Distributions from a SIMPLE IRA plan are subject to the IRA rules and
are included in income when withdrawn. To qualify for tax-free rollover
treatment, a distribution made from a SIMPLE IRA within the first two
years, beginning on the date that the individual first participated, can
only be rolled to another SIMPLE IRA. After this two-year period, a
distribution may be rolled to an IRA other than a SIMPLE IRA.
The qualification rules, discussed later under qualified plans, also apply
to a SIMPLE 401(k) plan. However, a SIMPLE 401(k) plan is not subject
to the top-heavy rules and nondiscrimination rules if the plan satisfies
the provisions listed above.

Note: Early withdrawal of funds from a SIMPLE retirement plan


made within two years of beginning participation in the plan
is subject to a 25% penalty, rather than 10%.

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QUALIFIED PLANS
A qualified plan, sometimes referred to as a Keogh or H.R. 10 plan, is a
retirement plan that can only be established by an employer (sole
proprietor or partnership), and must be for the exclusive benefit of
employees or their beneficiaries. If self-employed, it is not necessary to
have other employees to set up a plan.
There are two basic types of qualified plans:
A defined contribution plan provides an individual account for each
plan participant.
A profit-sharing plan is a plan to share business profits with
employees. However, a contribution does not need to be made
out of net profits. The plan must provide a definite formula for
allocating the contributions among participants.
Contributions to a money-purchase pension plan are fixed and not
based on business profits.
A defined benefit plan is any plan that is not a defined contribution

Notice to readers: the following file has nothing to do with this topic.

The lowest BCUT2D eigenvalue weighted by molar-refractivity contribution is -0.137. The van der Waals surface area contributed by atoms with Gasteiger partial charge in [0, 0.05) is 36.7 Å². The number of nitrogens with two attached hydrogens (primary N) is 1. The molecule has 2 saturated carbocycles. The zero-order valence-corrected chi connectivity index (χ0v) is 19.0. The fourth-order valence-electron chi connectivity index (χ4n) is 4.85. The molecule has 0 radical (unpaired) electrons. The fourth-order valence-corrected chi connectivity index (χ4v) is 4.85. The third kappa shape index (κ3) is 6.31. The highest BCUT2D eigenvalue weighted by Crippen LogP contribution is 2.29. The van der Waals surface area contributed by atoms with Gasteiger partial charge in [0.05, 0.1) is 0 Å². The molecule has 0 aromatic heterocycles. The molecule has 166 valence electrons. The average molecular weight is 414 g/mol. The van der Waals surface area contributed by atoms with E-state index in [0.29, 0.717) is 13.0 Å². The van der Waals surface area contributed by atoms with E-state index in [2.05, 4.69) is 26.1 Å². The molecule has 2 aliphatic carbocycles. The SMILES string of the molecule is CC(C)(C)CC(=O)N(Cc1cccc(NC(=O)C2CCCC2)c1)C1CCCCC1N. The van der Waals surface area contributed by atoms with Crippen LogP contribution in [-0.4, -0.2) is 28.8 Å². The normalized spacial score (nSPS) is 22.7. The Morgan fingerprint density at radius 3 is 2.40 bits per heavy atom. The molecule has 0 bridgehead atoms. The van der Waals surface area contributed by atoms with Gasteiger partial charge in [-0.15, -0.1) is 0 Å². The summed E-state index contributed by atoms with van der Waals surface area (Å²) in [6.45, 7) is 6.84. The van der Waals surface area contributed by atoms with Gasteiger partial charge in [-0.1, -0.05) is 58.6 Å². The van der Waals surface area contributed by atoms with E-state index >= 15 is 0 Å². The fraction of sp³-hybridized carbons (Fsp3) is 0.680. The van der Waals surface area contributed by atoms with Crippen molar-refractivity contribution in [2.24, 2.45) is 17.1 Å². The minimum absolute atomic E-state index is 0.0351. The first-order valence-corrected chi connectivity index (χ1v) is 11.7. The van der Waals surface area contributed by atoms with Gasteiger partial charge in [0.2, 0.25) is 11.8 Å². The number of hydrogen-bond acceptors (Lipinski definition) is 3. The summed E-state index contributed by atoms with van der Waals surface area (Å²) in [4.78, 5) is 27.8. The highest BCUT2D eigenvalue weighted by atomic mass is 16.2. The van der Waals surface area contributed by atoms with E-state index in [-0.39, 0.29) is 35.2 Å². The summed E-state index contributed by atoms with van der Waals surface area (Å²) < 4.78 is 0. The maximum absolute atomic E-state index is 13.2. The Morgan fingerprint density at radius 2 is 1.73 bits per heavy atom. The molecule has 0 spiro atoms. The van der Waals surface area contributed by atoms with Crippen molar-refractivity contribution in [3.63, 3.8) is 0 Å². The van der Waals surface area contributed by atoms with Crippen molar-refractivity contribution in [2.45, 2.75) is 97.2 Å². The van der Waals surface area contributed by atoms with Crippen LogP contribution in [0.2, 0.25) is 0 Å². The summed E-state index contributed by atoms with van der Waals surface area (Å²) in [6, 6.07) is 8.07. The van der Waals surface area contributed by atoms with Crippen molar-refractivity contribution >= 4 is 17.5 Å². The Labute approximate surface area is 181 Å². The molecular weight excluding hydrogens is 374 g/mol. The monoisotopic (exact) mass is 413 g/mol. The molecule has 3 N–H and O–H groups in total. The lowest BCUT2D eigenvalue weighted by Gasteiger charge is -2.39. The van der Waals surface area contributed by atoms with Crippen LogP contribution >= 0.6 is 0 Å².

plan. Contributions are based on what is needed to provide definitely
determinable benefits to plan participants. Actuarial assumptions and
computations are required to determine contributions.
To set up a plan, first adopt a written plan and then invest fund assets.
The employer is responsible for setting up and maintaining the plan. To
take a deduction for the tax year, the plan must be set up by the last
day of that year.
The plan must be in writing and communicated to employees. The
employer can adopt a master or prototype plan, or set up an
individually designed plan to meet specific needs. The employer can
apply for approval of the plan with the IRS by requesting a
determination letter. No user fee is required for employers who have
100 or fewer employees who received at least $5,000 of compensation
from the employer for the preceding year. At least one of those
employees must be a non-highly compensated employee.
If the plan is a money purchase pension plan or a defined benefit plan,
enough must be paid into the plan to meet minimum funding standards
each year. A defined benefit plan requires quarterly payments to meet
minimum funding standards.
To qualify for tax benefits, a Keogh plan must meet certain qualification
rules.